One wonders whether the politicisation of road safety might be largely to blame.  After all, a councillor faced with a committee of residents railing about ‘fear of speeding traffic’ wants to do the right thing and help.  This means he must do something and, more importantly, be seen to be doing something.  Ideally, “something” for many residents means a scheme that is perceived to punish those horrid drivers who speed through our village – whilst leaving us free to speed through theirs. 

In fact, shared space schemes would be far more effective in reducing speeds and enhancing the environment.  That’s because they don’t promote aggression and conflict – they promote ambiguity in which road users have to negotiate their way safely as equals.  Shared space does away with the forests of shouty signs, urban concrete and jarring humps – the visual cues road users rely on to know what they should do – and makes the environment more natural and ambiguous.  Ambiguity has the opposite effect to conflict; drivers slow down and observe more widely as they search for visual cues.  Each group is equally discomfited by it, so no-one can aggressively insist on their ‘rights’.   

As Hans Monderman, architect of the shared space concept in Holland, argued:

“Who has the right of way? I don’t care. People here have to find their own way, negotiate for themselves, use their own brains.”

Perhaps it’s time to stop promoting conflict and one-size-fits-all urban ugliness.  Instead, we could look at schemes that not only enhance villages but make them safer and more pleasant too. 

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Driving

What happens if your speedo breaks?

Imagine.  You’re driving – or riding – along and suddenly your speedometer breaks.  The dial in front of you suddenly reads zero and the needle’s not moving. You have absolutely no idea what speed you’re travelling at.

One question…

Can you still drive safely?

A 1967 Volvo Amazon speedometer and dashboard, with a straight, clear road ahead.

What happens when your speedo breaks?

The answer’s rather obvious, isn’t it?  There are probably not too many people who would stop immediately and put in a panic call to the AA.  And if they did, I suspect they’d be more concerned with legality than safety.  After all, no-one wants a £100 fine and a brown envelope through the post.

But if you can drive safely and you’re no more likely to crash or hit a pedestrian with no speedo, why do we place such a reliance on speed limits as road safety tools?  And why do we now talk about speed limits with an almost talismanic reverence?

This is from the South Yorkshire Safety Camera partnership:

You can help us to achieve our aim – and reduce the number of deaths and collisions on our roads. All you have to do is keep to the speed limit.

The Tayside Safety Camera partnership says:

Check your speedometer as frequently as you check your mirrors.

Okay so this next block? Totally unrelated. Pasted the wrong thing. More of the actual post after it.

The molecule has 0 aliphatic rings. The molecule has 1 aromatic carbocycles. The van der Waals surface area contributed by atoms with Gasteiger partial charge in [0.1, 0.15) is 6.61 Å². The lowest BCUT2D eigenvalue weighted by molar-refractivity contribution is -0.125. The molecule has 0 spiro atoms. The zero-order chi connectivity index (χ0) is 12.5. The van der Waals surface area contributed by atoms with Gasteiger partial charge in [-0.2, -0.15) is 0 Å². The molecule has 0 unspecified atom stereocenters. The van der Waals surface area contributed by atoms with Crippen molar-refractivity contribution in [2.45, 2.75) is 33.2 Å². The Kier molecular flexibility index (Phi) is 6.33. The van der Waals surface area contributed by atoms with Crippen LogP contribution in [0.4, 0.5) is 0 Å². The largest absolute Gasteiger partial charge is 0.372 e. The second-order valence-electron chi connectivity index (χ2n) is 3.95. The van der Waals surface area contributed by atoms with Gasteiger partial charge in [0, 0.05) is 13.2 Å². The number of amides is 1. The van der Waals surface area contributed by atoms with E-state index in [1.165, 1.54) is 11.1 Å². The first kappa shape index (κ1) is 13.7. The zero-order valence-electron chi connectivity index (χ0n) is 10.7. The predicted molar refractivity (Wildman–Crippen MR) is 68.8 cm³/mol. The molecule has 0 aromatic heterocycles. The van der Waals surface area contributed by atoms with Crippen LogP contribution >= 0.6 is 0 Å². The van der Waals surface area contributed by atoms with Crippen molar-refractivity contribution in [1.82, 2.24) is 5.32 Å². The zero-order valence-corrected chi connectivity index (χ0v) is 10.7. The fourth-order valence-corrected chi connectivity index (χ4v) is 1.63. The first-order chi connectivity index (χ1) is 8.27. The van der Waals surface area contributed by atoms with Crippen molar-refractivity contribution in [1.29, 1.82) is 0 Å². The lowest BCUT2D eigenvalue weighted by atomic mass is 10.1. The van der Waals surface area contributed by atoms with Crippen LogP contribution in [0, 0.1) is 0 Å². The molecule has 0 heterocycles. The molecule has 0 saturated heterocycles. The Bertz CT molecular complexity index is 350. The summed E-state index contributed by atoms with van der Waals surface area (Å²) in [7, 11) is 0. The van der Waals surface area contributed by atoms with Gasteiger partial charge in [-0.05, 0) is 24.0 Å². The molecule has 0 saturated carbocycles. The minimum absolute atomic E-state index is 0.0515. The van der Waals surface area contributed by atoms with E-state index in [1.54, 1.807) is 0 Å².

On many of Britain’s roads, where speed limits change as rapidly as the numbers on a fruit machine, drivers are constantly matching the number on their speedo to the number on the stick.  The Slower Speeds Initiative reinforces the case for ‘driving by numbers’ and quotes a TRL study that as little as a 1mph reduction in average speeds can reduce crashes by 5%.

But if a duff speedo is no impediment to safe driving, what is it instead?  If you can still drive safely with no speedo, that leaves the whole question of speed limits and their hardline and automated enforcement rather hanging.

Isn’t this a case of making what’s measurable important rather than measuring what’s important?  And, as a consequence, of mistaking compliance for safety?

I’d argue that we’ve taken relative speed and attempted to make it absolute, backed it with threats of prosecution, then reduced and reduced limits until they’ve become risible.  Leslie Hore-Belisha (who set the 30 limit in 1935) intended limits to reflect the behaviour of the majority.  People drove at 30mph – near as dammit – because it felt ‘right’ for urban roads.  We already know that people drive closer to 20mph on narrow residential streets without 20mph limits.  So it’s not those absolute, nicely round numbers making them safe, it’s the speed relative to their surroundings.

Speed limits are not physical absolutes.  By treating them as such, we’ve returned to the situation that led Stanley Buckmaster in 1931 to revoke them altogether and say “…the existing speed limit was so universally disobeyed that its maintenance brought the law into contempt.”  Of course, Lord Buckmaster didn’t have fleets of camera vans and digital camera technology to make sure the law was enforced.

So we’re back where we started – being concerned with legality rather than safety.  You could drive perfectly safely with no speedometer, but you couldn’t drive legally.  That means we’ve simply equated compliance with safety and backed it with ‘big stick’ automated enforcement.